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Miller Investment Trust v. Morgan Stanley & Co., Inc.

Superior Court of Massachusetts, Suffolk

June 21, 2019

MILLER INVESTMENT TRUST et al.
v.
MORGAN STANLEY & CO., Incorporated

          MEMORANDUM AND ORDER DENYING DEFENDANTS’ MOTION FOR SUMMARY JUDGMENT

          Kenneth W. Salinger Justice

         Morgan Stanley & Co. sold Plaintiffs millions of dollars’ worth of notes issued by Shengdatech, which later defaulted. Plaintiffs claim that Morgan Stanley sold those debt securities by means of misleading statements and is therefore liable under the Massachusetts Uniform Securities Act, G.L.c. 110A, § 410 (the "MUSA").

         Morgan Stanley has moved for summary judgment. It argues that the undisputed material facts demonstrate that none of the challenged sales were made "by means of" the alleged misrepresentations, because Plaintiffs purportedly cannot establish any connection between the allegedly misleading private placement memorandum issued by Morgan Stanley and Plaintiffs’ purchases.

         The Court is not convinced that Morgan Stanley is entitled to judgment in its favor as a matter of law. A reasonable jury might find, based on the facts in the summary judgment record, that Morgan Stanley did in fact sell Shengdatech debt securities to Plaintiffs "by means of" the private placement memorandum. The Court will therefore DENY the motion for summary judgment.

         1. Undisputed Factual Background

         The following are undisputed facts, as demonstrated in the evidentiary materials submitted by the parties or reasonable inferences that one could draw from those facts. The Court "must ... draw all reasonable inferences" from the evidence presented "in favor of the nonmoving party," as a jury or judicial fact finder would be free to do at trial. Godfrey v. Globe Newspaper Co., Inc., 457 Mass. 113, 119 (2010). It has done so.

         Between December 2010 and February 2011, Plaintiffs collectively bought net $8.7 million worth of 6.5% Shengdatech Senior Convertible Notes due 2015 (the "New Bonds") from Morgan Stanley, which was the lead underwriter for the issuance of those securities. A private placement memorandum (the "PPM") was prepared in connection with the issuance of the New Bonds by Morgan Stanley, Shengdatech, and KPMG Hong Kong (which was Shengdatech’s independent auditor).

         Plaintiffs had previously bought 6% convertible bonds issued by Shengdatech (the "Old Bonds"). Morgan Stanley was not involved in the issuance of the Old Bonds.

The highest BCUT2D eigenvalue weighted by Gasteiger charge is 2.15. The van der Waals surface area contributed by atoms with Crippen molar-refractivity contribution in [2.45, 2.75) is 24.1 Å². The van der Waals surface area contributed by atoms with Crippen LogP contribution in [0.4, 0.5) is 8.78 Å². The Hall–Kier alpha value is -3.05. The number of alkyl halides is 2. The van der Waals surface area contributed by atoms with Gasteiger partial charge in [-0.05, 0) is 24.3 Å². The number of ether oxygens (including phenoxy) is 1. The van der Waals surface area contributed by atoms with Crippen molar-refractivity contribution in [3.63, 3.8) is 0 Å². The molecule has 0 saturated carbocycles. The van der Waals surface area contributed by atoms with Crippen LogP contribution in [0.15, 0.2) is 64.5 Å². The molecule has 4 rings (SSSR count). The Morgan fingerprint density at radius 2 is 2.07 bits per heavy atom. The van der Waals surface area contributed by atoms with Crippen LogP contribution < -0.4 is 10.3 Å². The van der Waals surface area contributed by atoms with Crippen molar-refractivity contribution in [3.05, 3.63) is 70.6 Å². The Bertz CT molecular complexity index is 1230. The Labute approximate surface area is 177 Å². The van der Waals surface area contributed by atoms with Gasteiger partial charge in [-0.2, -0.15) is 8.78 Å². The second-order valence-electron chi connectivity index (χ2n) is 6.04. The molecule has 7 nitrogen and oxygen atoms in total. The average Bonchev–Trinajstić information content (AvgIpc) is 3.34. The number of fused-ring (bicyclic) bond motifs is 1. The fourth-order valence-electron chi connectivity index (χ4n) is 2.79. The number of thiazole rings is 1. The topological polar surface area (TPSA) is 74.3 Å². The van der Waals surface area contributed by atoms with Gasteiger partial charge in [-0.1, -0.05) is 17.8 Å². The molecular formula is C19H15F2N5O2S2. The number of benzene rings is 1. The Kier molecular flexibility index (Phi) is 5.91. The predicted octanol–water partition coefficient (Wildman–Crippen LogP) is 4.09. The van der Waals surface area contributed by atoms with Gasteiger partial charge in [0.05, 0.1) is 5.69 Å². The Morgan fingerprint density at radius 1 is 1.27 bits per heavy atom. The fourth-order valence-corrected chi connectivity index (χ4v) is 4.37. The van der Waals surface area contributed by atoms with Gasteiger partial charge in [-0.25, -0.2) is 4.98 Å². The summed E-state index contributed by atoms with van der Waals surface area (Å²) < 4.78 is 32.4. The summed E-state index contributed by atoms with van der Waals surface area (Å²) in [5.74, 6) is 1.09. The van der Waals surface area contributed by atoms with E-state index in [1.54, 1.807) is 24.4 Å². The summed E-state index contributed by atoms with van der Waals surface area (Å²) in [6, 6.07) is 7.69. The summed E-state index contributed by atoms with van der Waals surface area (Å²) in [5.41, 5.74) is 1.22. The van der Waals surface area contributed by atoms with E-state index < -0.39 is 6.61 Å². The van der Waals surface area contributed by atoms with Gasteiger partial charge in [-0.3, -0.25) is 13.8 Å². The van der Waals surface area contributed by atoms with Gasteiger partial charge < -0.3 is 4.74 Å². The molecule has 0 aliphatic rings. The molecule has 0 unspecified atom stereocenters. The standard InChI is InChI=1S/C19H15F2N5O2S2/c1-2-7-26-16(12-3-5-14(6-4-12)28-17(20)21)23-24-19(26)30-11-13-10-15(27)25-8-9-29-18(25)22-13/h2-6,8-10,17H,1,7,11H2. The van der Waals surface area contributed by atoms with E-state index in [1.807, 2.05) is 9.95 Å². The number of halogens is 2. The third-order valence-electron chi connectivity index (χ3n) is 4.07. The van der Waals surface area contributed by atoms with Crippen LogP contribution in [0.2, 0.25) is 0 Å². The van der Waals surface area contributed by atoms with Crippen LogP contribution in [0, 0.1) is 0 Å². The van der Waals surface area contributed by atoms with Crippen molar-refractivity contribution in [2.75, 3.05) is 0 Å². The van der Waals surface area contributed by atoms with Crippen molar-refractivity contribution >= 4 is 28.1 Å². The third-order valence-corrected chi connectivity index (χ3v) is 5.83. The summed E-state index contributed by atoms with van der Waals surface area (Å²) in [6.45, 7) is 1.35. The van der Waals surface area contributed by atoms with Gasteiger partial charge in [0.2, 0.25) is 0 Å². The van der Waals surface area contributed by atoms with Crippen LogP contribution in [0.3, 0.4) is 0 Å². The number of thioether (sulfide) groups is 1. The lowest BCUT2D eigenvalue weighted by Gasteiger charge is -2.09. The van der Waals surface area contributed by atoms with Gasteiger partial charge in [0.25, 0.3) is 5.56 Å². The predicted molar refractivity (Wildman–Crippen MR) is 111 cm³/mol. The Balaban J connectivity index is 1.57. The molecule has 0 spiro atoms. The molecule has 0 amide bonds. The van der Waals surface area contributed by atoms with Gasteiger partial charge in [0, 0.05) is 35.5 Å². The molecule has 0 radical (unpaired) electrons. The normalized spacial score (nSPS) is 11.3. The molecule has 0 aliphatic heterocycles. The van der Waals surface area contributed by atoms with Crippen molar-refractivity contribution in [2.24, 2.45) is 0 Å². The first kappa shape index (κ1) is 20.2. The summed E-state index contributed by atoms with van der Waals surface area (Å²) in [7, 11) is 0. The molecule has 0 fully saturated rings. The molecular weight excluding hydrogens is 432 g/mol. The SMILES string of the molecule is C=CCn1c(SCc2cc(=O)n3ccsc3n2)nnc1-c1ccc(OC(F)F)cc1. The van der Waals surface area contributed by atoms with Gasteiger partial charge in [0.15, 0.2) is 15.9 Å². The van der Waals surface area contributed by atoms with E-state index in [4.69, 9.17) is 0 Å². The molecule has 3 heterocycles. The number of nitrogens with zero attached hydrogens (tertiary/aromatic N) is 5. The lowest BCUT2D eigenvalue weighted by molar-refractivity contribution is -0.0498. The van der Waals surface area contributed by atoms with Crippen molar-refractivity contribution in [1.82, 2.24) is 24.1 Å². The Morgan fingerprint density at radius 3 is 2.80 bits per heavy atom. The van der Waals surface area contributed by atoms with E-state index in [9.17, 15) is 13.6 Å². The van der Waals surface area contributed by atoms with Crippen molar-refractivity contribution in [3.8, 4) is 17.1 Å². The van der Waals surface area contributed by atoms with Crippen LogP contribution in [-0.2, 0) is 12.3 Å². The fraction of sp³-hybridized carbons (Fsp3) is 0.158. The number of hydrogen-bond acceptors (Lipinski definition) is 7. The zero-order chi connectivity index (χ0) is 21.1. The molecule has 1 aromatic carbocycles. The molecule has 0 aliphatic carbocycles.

In December 2010, the Plaintiffs’ investment advisor (Wellesley Investment Advisors, or "WIA") decided to sell at least part of the Old Bonds owned by the Plaintiffs and to purchase some of Shengdatech’s New Bonds on their behalf. It made that decision after reviewing Shengdatech’s financial statements, as disclosed by Shengdatech in filings with the Securities and Exchange Commission, and other publicly-available information regarding Shengdatech’s finances.

         By the morning of Thursday, December 9, 2010, WIA had decided that it wanted to buy New Bonds on behalf of the Plaintiffs. It did so before it ever communicated with Morgan Stanley about the New Bonds. That morning, WIA spoke by telephone with someone working on Morgan Stanley’s convertible bond trading desk to place an order for the New Bonds. There is no evidence in the summary judgment record that the Morgan Stanley employee accepted that oral offer. WIA then sent a confirming email to Morgan Stanley at 10:00 a.m. on December 9, saying that they wanted to purchase $6.0 million of the new Shengdatech convertible bond that would be issued that day. WIA had not yet received the preliminary version of the PPM. But by this time WIA knew that Morgan Stanley, a well-respected underwriter, was underwriting the New Bonds and would be issuing a PPM in connection with the private placement.

         Morgan Stanley did not respond until the next morning, when it sent WIA a preliminary PPM for the New Bonds. Morgan Stanley emailed the preliminary PPM to WIA on Friday, December 10, 2010, at 8:37 a.m. That email did not say that Morgan Stanley was accepting, or whether Morgan Stanley planned to accept, WIA’s offer to purchase New Bonds.

         The PPM that Morgan Stanley sent to WIA repeated the same Shengdatech financial statements that WIA had already reviewed online, word-for-word and number-for-number. Plaintiffs contends that the financial information circulated by Morgan Stanley in the PPM was false and that it materially misstated Shengdatech’s sales, income, cash on hand, and other assets, among other things.

         Two minutes later, at 8:39 a.m. on December 10, Morgan Stanley sent WIA a term sheet setting forth the final terms of the purchase, including the final price that Morgan Stanley would charge for the notes. Once again, that email did not say that Morgan Stanley was accepting, or whether Morgan Stanley planned to accept, WIA’s offer to purchase New Bonds.

         On Monday, December 13 at 3:33 p.m., Morgan Stanley sent WIA a form by email, asking WIA to confirm in writing that it was a "Qualified Institutional Buyer" or a "Qualified Purchaser." The email said "[w]e need this doc signed off on to settle the [Shengdatech] allocation from Friday." Although this email suggests that at some point on Friday December 10 Morgan Stanley decided to allocate part of the New Bond issuance to WIA (acting for the Plaintiffs), there is no evidence in the summary judgment record that Morgan Stanley informed ...


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